(CNN) - What issues are on voters' minds?
The exit polls give some insights.
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The early exit poll results show the economy is the number one issue on voters' minds. Sixty percent called it the most important issue. Health care is a distant second at 17%. It's followed by the deficit at 17% and foreign policy at 4%.
Twenty-four percent of the voters in this exit poll say their family's financial situation is better today than it was four years ago. Thirty-four percent say it's worse today while 41% say their financial situation is the same.
As for what today's voters are looking for in a candidate, 29% want someone who has a vision for the future and a nearly identical number, 28%, want someone who shares their values. Twenty percent say the top quality they were looking for is whether a candidate cares about people like them, while 19% want a strong leader.
The exit polls provide a window into voters' thoughts in some of the mostly-closely watched states of Florida, Virginia, Ohio and New Hampshire.
Early exit poll results from Florida indicate 67% of today's voters are white, 16% are Hispanic, 13% are black and 1% are Asian. Forty-nine percent of today's Florida voters say President Obama would better handle Medicare while 47% say Romney. Twenty percent of Florida's voters –one in five– waited until late in the campaign to decide which presidential candidate to support, while 78% say they made up their minds before October 20th.
In Virginia, early exit polls show 21% of today's voters identify themselves as white evangelicals or born-again Christians, while 79% say they are not. Virginia voters are split down the middle in their opinion of both presidential candidates. Fifty percent say they have a favorable opinion of President Obama while 49% view him unfavorably. Forty-eight percent say they have a favorable opinion of Mitt Romney while 50% view him unfavorably.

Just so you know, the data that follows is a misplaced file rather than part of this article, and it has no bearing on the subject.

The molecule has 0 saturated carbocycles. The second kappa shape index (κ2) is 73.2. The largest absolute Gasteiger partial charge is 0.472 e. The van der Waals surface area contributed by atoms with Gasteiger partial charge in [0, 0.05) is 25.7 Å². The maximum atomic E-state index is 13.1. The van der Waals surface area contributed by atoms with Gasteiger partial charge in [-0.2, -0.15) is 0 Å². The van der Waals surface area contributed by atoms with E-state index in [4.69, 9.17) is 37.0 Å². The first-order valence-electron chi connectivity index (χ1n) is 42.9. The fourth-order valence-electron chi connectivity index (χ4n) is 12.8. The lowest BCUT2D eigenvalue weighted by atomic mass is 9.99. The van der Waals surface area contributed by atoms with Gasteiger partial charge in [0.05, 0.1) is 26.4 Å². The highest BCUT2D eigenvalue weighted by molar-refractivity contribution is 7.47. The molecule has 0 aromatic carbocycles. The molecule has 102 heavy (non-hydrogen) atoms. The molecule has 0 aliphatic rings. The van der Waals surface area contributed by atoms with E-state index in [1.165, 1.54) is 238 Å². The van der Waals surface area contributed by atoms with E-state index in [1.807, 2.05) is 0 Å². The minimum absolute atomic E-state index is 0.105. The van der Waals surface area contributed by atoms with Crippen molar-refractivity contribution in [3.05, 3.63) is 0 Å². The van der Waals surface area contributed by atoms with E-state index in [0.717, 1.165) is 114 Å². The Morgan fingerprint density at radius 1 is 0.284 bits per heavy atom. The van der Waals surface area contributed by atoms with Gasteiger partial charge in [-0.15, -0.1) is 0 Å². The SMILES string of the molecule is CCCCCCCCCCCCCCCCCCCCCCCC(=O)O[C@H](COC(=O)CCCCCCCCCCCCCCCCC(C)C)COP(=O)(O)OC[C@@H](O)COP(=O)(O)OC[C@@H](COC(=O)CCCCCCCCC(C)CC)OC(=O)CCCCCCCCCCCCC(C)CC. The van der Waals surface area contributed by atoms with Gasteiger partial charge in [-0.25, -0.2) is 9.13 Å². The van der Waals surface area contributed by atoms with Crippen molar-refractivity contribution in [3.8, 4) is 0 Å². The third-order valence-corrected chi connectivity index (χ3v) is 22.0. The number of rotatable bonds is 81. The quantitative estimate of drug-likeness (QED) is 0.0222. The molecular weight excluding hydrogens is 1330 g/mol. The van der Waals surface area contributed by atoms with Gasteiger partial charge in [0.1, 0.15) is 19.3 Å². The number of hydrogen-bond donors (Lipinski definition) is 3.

Sixteen percent of today's Virginia voters served in the military while 84% have not served. Across Virginia today, 19% of the voters live in the Washington D.C. suburbs while 16 percent live farther out in the northern Virginia exurbs. Twenty-five percent of today's Virginia voters live in the Richmond area or eastern part of the state, 22% live in central or western Virginia and 19% live in the Tidewater region of the state.
The early exit polls from New Hampshire show 44% of today's voters identify themselves as independents. Twenty-nine percent are Democrats while 27% are Republicans. When asked to describe their vote for president today, 73% say they strongly favor their candidate, 19% say they like their candidate but have reservations and 7% say they disliked all the other candidates. Forty-eight percent of New Hampshire voters say President Obama would best handle the economy while 49% say Romney.
In the all-important swing state of Ohio, exit polls indicate 39% of today's voters are Democrats while 30% are Republicans and 31% are independents. Twenty-one percent of today's Ohio voters are in a household that includes a union member while 79% are not. When it comes to the auto bailout, 59% of today's Ohio voters approve of the federal government's aid to U.S. automakers while 36% disapprove.
More voters in the swing states of Florida, New Hampshire, Ohio and Virginia blame George W. Bush than Barack Obama for the state of the U.S. economy.
According to early exit polls in Florida, 53% of today's voters say Bush is more to blame for the country's current economic problems while 41% say Obama.
In New Hampshire, exit polls show 54% blame Bush while 41% blame Obama.
There's less of a gap in Ohio and Virginia. In both states, 50% of today's voters say Bush is more to blame for the country's current economic problems. In Ohio, 41% say Obama is more to blame and in Virginia 45% say Obama.